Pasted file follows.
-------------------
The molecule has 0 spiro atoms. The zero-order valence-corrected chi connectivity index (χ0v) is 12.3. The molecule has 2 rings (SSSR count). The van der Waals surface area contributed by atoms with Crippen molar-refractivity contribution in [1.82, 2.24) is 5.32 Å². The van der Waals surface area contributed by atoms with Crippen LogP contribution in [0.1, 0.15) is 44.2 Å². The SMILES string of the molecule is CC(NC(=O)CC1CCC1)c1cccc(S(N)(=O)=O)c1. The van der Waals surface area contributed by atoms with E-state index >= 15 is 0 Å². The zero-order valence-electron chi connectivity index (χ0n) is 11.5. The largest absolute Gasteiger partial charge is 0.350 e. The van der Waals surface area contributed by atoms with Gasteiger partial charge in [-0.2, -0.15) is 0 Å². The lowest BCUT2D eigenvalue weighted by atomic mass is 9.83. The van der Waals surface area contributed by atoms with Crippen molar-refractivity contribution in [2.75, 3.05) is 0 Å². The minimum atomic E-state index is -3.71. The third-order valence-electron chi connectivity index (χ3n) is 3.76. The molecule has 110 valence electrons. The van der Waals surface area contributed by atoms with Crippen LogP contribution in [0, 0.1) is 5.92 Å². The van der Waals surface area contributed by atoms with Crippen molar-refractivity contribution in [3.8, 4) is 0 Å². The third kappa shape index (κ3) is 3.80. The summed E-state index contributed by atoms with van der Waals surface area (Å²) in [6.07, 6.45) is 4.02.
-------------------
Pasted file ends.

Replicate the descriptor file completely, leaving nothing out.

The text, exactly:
The molecule has 0 spiro atoms. The zero-order valence-corrected chi connectivity index (χ0v) is 12.3. The molecule has 2 rings (SSSR count). The van der Waals surface area contributed by atoms with Crippen molar-refractivity contribution in [1.82, 2.24) is 5.32 Å². The van der Waals surface area contributed by atoms with Crippen LogP contribution in [0.1, 0.15) is 44.2 Å². The SMILES string of the molecule is CC(NC(=O)CC1CCC1)c1cccc(S(N)(=O)=O)c1. The van der Waals surface area contributed by atoms with E-state index >= 15 is 0 Å². The zero-order valence-electron chi connectivity index (χ0n) is 11.5. The largest absolute Gasteiger partial charge is 0.350 e. The van der Waals surface area contributed by atoms with Gasteiger partial charge in [-0.2, -0.15) is 0 Å². The lowest BCUT2D eigenvalue weighted by atomic mass is 9.83. The van der Waals surface area contributed by atoms with Crippen molar-refractivity contribution in [2.75, 3.05) is 0 Å². The minimum atomic E-state index is -3.71. The third-order valence-electron chi connectivity index (χ3n) is 3.76. The molecule has 110 valence electrons. The van der Waals surface area contributed by atoms with Crippen LogP contribution in [0, 0.1) is 5.92 Å². The van der Waals surface area contributed by atoms with Crippen molar-refractivity contribution in [3.8, 4) is 0 Å². The third kappa shape index (κ3) is 3.80. The summed E-state index contributed by atoms with van der Waals surface area (Å²) in [6.07, 6.45) is 4.02.